This past winter, the race to become Georgetown’s student government president had spooky echoes of the 2016 U.S. presidential election: an insider ticket that failed to inspire versus a pair of bombastic outsiders—frat boys running to defund the school’s noise complaint cops and overturn its mask mandate—who ostensibly didn’t have a chance. The election devolved into a series of mini-scandals, including a beer-for-votes debacle, an election certification crisis, and a spoof campaign by a Star Wars villain. I wrote about it for our October issue.
Ordinarily, we wouldn’t cover a student government election, but this one felt relevant because Georgetown is a pipeline to powerful government positions. The students involved might someday become our leaders—like Bill Clinton, Justice Antonin Scalia, White House chief of staff Ron Klain, Senator Lisa Murkowsi, former CIA director George Tenet, and Congresswoman Pramila Jayapal, who are all Georgetown alums.
To understand the history of Georgetown’s student government—and how it helped prepare Bill Clinton for future office—I spoke with Terry Modglin, who beat Clinton to become Georgetown’s student president in 1967. After Georgetown, Modglin served in Vietnam, worked as a Congressional staffer on the Hill, ran for state office four times (unsuccessfully) in Virginia, and worked in nonprofits devoted to youth and municipal crime prevention. He now lives in Seven Corners, and he still talks to Bill Clinton.
How early in your time at Georgetown did you meet Bill Clinton?
Oh, you couldn’t not meet Bill Clinton. He made it a point to meet everybody. A lot of people felt he was running for student body president the day that he stepped on campus, and I think that’s probably true. I met him our freshman year. Bill was the freshman and sophomore class president, and I was the sophomore class vice president. We worked together on a number of things in the student council.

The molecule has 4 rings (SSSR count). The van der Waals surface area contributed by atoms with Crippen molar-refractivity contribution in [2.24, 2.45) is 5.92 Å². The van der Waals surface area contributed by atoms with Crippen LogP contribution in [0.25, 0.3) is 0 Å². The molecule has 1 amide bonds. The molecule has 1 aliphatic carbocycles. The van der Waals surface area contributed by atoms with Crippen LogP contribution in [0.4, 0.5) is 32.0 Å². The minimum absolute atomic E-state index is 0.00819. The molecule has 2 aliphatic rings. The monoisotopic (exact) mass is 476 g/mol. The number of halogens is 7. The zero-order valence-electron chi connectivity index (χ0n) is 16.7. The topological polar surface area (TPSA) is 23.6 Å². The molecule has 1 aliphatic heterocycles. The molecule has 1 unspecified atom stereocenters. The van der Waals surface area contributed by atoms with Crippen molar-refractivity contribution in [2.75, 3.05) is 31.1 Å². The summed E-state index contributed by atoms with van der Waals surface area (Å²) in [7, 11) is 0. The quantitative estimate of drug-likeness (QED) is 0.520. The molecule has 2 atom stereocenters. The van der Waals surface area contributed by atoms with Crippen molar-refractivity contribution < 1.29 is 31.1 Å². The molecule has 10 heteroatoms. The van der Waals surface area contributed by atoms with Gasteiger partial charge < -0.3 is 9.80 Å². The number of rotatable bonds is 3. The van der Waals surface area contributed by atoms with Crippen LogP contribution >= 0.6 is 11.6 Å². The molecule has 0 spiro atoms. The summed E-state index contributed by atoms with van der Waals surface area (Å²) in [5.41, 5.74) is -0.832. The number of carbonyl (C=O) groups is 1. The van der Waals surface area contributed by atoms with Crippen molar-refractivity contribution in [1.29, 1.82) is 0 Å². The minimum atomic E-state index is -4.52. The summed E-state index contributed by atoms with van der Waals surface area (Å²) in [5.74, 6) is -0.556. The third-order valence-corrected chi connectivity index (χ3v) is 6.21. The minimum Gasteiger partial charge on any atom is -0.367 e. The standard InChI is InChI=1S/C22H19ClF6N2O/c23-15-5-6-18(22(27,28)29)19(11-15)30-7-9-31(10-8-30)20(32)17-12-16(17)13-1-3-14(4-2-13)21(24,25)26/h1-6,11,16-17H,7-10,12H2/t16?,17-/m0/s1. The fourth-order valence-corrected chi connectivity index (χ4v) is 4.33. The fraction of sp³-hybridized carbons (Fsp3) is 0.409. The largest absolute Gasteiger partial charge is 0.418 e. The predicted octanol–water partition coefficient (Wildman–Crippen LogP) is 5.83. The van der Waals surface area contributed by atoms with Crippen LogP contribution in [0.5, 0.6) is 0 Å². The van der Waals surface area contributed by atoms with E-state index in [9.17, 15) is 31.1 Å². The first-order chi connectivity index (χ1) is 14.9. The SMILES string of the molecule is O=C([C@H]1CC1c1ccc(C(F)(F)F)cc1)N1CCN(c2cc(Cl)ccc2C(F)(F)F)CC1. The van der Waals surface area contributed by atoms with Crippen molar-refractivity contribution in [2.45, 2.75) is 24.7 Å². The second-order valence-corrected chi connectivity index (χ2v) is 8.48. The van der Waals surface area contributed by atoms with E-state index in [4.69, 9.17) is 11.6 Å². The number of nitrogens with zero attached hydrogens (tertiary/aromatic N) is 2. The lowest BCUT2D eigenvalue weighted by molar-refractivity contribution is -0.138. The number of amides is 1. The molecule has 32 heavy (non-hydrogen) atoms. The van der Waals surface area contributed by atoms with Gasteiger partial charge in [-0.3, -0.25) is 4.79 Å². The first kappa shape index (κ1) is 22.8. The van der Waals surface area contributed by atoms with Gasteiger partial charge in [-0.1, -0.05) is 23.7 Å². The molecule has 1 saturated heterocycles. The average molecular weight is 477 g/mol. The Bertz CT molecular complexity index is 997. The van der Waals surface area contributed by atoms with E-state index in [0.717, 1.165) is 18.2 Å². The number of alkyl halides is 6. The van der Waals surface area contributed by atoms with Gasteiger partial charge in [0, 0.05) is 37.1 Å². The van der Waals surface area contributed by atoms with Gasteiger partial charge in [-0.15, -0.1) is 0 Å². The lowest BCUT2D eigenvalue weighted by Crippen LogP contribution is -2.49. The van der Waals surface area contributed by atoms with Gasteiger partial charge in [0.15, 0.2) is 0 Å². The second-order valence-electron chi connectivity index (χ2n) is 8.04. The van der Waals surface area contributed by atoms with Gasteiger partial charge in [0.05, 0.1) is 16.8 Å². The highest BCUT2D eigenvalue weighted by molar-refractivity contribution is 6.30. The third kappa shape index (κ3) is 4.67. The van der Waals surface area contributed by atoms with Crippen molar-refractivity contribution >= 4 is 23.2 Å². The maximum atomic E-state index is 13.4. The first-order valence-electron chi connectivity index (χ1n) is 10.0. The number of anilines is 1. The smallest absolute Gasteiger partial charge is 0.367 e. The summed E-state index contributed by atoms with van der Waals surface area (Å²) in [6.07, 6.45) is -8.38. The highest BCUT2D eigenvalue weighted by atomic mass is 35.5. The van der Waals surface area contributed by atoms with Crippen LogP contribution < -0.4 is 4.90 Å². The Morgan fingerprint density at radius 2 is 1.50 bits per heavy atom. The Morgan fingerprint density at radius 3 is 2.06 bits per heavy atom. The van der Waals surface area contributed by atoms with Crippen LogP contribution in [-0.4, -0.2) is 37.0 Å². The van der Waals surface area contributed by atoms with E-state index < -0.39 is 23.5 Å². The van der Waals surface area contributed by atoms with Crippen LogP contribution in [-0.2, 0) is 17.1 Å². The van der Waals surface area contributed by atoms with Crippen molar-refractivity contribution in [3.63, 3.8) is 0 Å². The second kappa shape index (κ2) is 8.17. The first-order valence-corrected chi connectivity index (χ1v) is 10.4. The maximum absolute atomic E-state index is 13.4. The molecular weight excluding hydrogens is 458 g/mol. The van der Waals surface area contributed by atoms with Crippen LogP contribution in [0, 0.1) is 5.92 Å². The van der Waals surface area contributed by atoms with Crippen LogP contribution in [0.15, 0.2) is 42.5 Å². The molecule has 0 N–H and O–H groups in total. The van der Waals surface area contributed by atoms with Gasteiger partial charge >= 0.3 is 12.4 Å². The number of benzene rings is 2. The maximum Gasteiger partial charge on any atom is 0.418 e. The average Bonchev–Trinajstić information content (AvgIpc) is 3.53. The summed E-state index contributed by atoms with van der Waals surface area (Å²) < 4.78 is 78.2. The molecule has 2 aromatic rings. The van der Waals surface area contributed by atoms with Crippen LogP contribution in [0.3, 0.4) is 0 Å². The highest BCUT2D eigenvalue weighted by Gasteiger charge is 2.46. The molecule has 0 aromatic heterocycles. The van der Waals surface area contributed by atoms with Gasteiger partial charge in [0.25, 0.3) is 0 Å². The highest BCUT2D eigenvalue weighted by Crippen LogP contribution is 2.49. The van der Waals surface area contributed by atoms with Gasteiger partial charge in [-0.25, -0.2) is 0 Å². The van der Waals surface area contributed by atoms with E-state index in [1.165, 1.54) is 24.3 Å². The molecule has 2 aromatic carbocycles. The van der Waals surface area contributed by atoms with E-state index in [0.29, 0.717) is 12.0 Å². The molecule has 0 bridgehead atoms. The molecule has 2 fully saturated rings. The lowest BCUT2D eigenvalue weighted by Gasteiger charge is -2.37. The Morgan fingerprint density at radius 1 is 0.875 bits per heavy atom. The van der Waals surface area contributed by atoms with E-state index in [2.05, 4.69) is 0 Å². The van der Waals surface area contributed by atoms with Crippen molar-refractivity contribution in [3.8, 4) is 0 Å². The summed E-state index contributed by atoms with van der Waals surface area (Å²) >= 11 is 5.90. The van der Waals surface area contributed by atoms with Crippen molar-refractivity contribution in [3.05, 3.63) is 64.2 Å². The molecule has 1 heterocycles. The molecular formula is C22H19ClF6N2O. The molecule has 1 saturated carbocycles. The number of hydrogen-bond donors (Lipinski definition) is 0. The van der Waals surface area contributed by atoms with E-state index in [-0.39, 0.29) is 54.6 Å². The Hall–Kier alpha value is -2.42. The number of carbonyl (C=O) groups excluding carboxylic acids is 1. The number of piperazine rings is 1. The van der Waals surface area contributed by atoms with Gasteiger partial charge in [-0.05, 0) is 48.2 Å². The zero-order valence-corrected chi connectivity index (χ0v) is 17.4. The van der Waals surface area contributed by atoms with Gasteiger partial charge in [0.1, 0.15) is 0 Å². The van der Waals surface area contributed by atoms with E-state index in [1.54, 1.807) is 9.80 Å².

Was it clear from the beginning that Clinton had national ambitions?
Well, there were a lot of us who had ambitions. People ask me, “Did Bill Clinton at the time want to be president of the United States?” and I’m like, Yes, but so did 30 other guys in the class. I mean, one of the reasons we went to Georgetown was for that reason, right? You were at the political heart for future national ambitions.
Many future political leaders came out of those classes. So for example, Frank Keating—who was the governor of Oklahoma, and probably should have been the Attorney General under George W. Bush—was the president of the college student council two years earlier. Bill Price, who was on the council and supported me in [running for student president in 1967], ended up as a U.S. Attorney in Oklahoma. Dick Durbin, now Senator Durbin, was at the law school. And Gloria Arroyo, later the President of the Philippines, supported me in that election. We also had a guy in the class who was one of the hostages in the Iran hostage crisis. So if you were, in a word, to characterize student politics, it was serious.